In the case of frangipanis, these lovely trees are often seen growing against north-facing walls of houses. Once concrete has seasoned, it does not seem to bother them, and they love the warmth that is stored in the wall during the day and slowly released at night.

Growing figs

This summer our area received a lot less rain than many other parts of Australia and, in March, dam levels were still low. However, a bonus of these drier than usual conditions was an excellent crop of figs. Ficus carica is a deciduous tree (usually about 6 metres high) that loves hot, dry summers as too much rain can cause the fig fruit to split, or develop fungal rot. Trees are frost tender in spring but mature trees are quite cold tolerant in winter.
The common figs (also called Adriatic figs) do not need pollination to produce fruit. Our tree is a ‘Brown Turkey’, which is one of the hardiest varieties with striped brown skin and deep pink flesh cropping from February to May. ‘Black Genoa’ has purple skin and red flesh not suitable for drying. It is a large tree cropping December to February. ‘White Cape’ has green skin and cream flesh that is excellent for jam. It is a compact tree that crops in January.
For gardeners in cooler areas of Australia, ‘White Adriatic’ (brown/green skin, pink flesh) that crops in February, and ‘White Genoa’ (green/yellow skin/ golden flesh) cropping December and February–March are recommended varieties.
Smyna figs need cross pollination with a caprifig to produce a crop and San Pedro figs only produce a small early crop without pollination.
Figs tend to be spreading trees, so choose a spot where they have room to stretch their limbs while providing you with lovely summer shade, but they respond well to a winter pruning to keep them to a manageable size. They are quite drought-tolerant when established and must have good drainage – a raised bed can assist this. They also love soil with a pH above 6.0 that contains a moderate amount of compost but don’t add a lot of other fertiliser as this can result in excess foliage growth and few fruit. If you do not have a lot of compost, an annual application 2 kg of poultry-based complete fertiliser and a drink of liquid seaweed fertiliser is usually enough. You will need to put netting over the tree as fruit begins to ripen – birds love figs.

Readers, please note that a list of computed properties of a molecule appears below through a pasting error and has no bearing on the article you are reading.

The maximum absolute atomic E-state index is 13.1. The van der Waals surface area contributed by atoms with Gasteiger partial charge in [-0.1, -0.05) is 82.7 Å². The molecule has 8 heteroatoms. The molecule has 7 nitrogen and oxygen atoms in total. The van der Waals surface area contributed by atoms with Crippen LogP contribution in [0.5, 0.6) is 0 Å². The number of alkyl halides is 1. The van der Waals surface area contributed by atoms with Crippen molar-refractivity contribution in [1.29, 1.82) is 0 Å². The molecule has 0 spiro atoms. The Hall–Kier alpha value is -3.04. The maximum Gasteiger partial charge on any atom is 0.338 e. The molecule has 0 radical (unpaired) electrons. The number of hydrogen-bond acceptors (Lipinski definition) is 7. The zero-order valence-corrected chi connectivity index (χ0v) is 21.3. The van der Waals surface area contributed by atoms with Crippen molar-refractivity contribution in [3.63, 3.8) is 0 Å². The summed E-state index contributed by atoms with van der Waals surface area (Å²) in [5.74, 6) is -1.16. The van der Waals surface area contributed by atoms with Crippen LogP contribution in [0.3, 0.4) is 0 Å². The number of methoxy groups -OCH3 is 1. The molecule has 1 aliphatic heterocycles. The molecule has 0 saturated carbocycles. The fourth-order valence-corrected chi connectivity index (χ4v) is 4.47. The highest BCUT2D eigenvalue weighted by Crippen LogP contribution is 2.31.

It’s garlic sowing time

April is a good time to plant garlic in most areas. Garlic needs a soil that is rich in humus but doesn’t require a lot of nitrogen so avoid adding manures to the bed. Uncomposted manures can cause garlic bulbs to rot, although processed poultry fertiliser is quite suitable for garlic. Garlic needs a full range of plant nutrients and trace elements for healthy growth. A drink of seaweed extract tea over the whole planting area will supply a full range of trace elements. Garlic also needs a soil pH of that is close to neutral. Working a 5 cm layer of well-made aerobic compost into the topsoil will help to buffer the cloves from an unsuitable pH in surrounding soil.
We always sow garlic (and other bulbs) during Full Moon phase. That is from the 19th to the 24th of this month. Gardeners in areas with very mild winters can put the cloves (in a plastic bag) into the vege crisper of the fridge until then – because garlic likes a bit of a chill before starting to grow. As garlic needs dry conditions at harvest time, sowing in April usually allows the bulbs to mature before wet weather in late spring–summer.
Sow each clove (pointy end up) in a 5 cm deep hole, and water thoroughly. If sowing large quantities, place them 15 cm apart. Don’t forget to mulch the bed afterwards because garlic plants don’t like competing with weeds.